National Catholic Reporter

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George Will Gets It Wrong on Puerto Rico

George Will had a column on Sunday in the Washington Post about how Republicans can use the issue of statehood for Puerto Rico to bolster their standing with Hispanic voters. The article was dumb with a capital “B.” It read like a press release from the island’s pro-statehood governor.

The issue of statehood for Puerto Rico is enormously divisive on the island. As Will noted, in the three most recent plebiscites on the issue failed to garner even a plurality even favor of statehood. He notes that the pro-statehood governor and his party won a resounding election victory two years ago, but is evidently unaware that the issue of corruption was the dominant concern, nor is he aware of the deep, and vicious, divisions within the pro-statehood primary.

Will’s article, however, suffers from deeper flaws. First, many Hispanics in the U.S. are jealous of Puerto Ricans who are U.S. citizens and therefore do not have to jump through the insane hoops established by current immigration law. I do not see why a Mexican or a Guatemalan would set aside their suspicions of the GOP, which has turned violently anti-immigrant, because Puerto Ricans would be full citizens.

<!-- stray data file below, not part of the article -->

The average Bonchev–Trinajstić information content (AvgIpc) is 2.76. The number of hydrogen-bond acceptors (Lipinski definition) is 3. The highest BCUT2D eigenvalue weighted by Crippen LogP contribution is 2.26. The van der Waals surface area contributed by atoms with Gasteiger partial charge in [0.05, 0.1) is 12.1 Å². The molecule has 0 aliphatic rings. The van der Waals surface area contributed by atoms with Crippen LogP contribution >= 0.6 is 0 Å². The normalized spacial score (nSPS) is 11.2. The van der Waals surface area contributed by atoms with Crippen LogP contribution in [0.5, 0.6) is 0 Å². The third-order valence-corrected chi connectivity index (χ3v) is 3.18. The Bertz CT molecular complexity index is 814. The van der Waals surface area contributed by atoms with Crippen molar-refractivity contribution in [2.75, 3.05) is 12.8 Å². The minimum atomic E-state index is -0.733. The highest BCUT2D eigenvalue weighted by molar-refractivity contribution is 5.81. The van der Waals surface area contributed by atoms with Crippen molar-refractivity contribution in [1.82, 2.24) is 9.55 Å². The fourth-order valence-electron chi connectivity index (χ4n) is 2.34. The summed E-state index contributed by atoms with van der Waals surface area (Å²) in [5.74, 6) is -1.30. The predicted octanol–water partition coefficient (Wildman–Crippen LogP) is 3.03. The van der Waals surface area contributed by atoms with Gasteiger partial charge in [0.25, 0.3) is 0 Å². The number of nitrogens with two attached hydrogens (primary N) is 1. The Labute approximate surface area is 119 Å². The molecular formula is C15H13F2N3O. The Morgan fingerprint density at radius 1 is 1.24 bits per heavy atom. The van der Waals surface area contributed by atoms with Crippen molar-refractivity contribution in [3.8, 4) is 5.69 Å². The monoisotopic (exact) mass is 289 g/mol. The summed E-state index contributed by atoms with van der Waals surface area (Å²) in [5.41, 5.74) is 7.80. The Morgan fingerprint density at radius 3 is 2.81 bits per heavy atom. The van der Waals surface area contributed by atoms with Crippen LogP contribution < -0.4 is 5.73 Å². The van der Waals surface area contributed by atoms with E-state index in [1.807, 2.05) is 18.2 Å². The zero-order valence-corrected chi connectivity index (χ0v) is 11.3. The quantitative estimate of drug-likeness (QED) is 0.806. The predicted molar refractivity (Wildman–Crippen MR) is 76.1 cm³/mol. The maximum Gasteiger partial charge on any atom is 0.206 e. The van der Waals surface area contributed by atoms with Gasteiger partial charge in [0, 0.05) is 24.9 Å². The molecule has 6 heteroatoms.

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The greatest failure in Will’s analysis is his inability to grasp why Puerto Ricans might not want their island to become a state. Puerto Rico is the only part of the U.S. that has a culture that was born in the Catholic Church. He quotes the governor to the effect that Puerto Ricans share many of the conservative values of the GOP, such as an opposition to abortion. But, he fails to grasp that the current GOP pays lip service to those social concerns while its unifying principle is a pro-capitalist mentality that is repulsive to a Catholic worldview. Note, I do not say “repulsive to Catholic values” because we are getting at something deeper than values. It is a way of life on the island, one that keeps the extended family at the center of the culture, one that puts common celebration of saints’ days ahead of an increase in productivity, one in which even the growing evangelical presence on the island (which Will notes) does not prevent those same evangelicals from insisting that a priest baptize their children and bury their dead.

“We don’t want to be Hawaii,” a Puerto Rican priest once told me. If Republicans think they can pull a fast one on Hispanics by pushing statehood for Puerto Rico, their morning coffee got spiked with too much good Puerto Rican rum.

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